The precursor to our modern unions were the guilds of craftsman in medieval and early modern cities and towns. Often local, they still wielded great power when it came to setting prices and practices for their respective skill. If you hired a baker, you knew what the price was going to be, regardless if it was down the street or across town. In many ways the modern skilled workers unions act the same way, if you need iron work done, regardless of where or what the project is, the scale is the same. The workers are guaranteed a rate for their labor.
However, in many areas, this isn’t the case. The power of the industrial union was great at one time, but no longer. Instead of being a unifying force for an entire industry, the unions instead opted for a shop by shop, or company by company negotiation to occur. There were similarities in the contracts but overall the union was balkanized by employer.
Unfortunately, the latter practice is what is currently going on in higher education. Campus by campus, adjunct and non-tenure track instructors are unionizing, ironically, independently of one another. Each union drive is campus specific, with its own caveats and circumstances. What’s more, one of the leading unions in this drive, the SEIU, isn’t what one would call a traditional education workers union. It’s a union of service employees. Also, it has a bit of a corruption problem. It is more of a marriage of convenience than anything else.
The industrial union model is a bad fit for contingent faculty. What is needed is something broader, more industry specific than employer specific. Academics need to create a guild. It would be similar in construction as the Actor’s Equity and Screen Actors Guild. The idea is that across the region, and hopefully across the country, a system of payment, benefits and protections would be established, scaled to the amount of work done by each individual. Like an actor with a part in a play, if a person taught a class at Loyola, the person at DePaul would be paid the same. Variance across different markets would be adjusted for, a person in Ames, Iowa shouldn’t (nor need) the same dollar amount as someone in Chicago. The same benefits and job protections should carry across all locales.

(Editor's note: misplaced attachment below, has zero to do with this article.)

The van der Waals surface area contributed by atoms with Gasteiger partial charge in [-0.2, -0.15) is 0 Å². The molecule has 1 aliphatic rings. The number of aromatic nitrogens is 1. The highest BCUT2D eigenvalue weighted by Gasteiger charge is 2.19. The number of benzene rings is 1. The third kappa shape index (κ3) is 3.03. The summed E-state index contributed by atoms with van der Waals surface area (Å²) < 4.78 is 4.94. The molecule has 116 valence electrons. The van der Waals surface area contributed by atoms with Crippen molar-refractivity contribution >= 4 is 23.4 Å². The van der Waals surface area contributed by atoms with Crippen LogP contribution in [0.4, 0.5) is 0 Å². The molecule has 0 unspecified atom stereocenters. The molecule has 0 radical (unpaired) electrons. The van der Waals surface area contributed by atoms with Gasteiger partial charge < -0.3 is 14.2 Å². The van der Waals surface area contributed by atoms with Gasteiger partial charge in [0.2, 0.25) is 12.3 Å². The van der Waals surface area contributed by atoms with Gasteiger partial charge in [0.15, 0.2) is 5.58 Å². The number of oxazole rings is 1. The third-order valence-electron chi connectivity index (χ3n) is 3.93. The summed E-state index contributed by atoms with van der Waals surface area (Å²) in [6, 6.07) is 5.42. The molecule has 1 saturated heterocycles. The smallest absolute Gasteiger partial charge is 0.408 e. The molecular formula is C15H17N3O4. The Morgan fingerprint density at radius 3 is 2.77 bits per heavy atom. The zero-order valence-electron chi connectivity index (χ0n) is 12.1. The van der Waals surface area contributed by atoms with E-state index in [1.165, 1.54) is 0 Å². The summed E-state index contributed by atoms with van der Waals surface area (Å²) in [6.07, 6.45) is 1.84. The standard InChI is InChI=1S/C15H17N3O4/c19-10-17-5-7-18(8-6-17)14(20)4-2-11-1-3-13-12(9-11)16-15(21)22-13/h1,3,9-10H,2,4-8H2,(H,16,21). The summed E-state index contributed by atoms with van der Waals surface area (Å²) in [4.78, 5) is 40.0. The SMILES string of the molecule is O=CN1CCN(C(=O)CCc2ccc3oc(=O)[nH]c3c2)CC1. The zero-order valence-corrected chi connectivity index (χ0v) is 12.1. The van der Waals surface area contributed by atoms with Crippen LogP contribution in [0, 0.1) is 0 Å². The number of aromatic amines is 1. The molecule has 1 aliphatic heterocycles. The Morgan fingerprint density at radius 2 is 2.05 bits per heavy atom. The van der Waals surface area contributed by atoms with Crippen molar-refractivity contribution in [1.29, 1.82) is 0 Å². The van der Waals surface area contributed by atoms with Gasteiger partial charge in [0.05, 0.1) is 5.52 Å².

Look, according to the leftist magazine Forbes, over 70% of college courses are taught by contingent faculty. This isn’t going away any time soon. While the drive for a collective voice is a good impulse, the adjunct faculty and in some cases non tenure track instructors are thinking too small. A greater movement is needed to make for real change.
The great problem is uniting people across various institutions. Americans in particular have never been very good with general strikes. Getting the faculty at one university to stage a walk-out is hard enough. I can’t even imagine trying to get multiple campuses to participate across a city or region. Then again, if the Actors Equity can herd those cats called actors, it should be possible in other professions.
In the end, this would be a great solution for everyone. The colleges and universities would have a stable and predictable pay scale with a relatively compliant workforce. That workforce would have a combination of security and freedom to pursue various opportunities and have a better idea of what to expect. Most of all, students would benefit from a stable professorate at their given university of college.
It would also help address one of the main complaints about the whole part-time ethos, namely it is meant to be part-time, not a full time job. But we don’t make the same distinction for actors or writers. Why should we ask it for people wanting to be teaching scholars, or scholarly teachers? As one full-time faculty member remarked to me, “if you teach part-time for two semesters, maybe it’s time to give it up and find a job.” That flies in the face of all the platitudes laid on college students about finding their passion, working in something they love, etc. As the model of tenure-track and collegiate instruction continues to change, those precious positions are going to continue to fade away. If the 70% don’t do something innovative, the idea of being a scholar and a teacher will fade as well. Like so many things in the United States, teaching in higher education will continue to revert to what it was at the turn of the century, the twentieth century. It will become a place only for those wealthy enough to pursue it.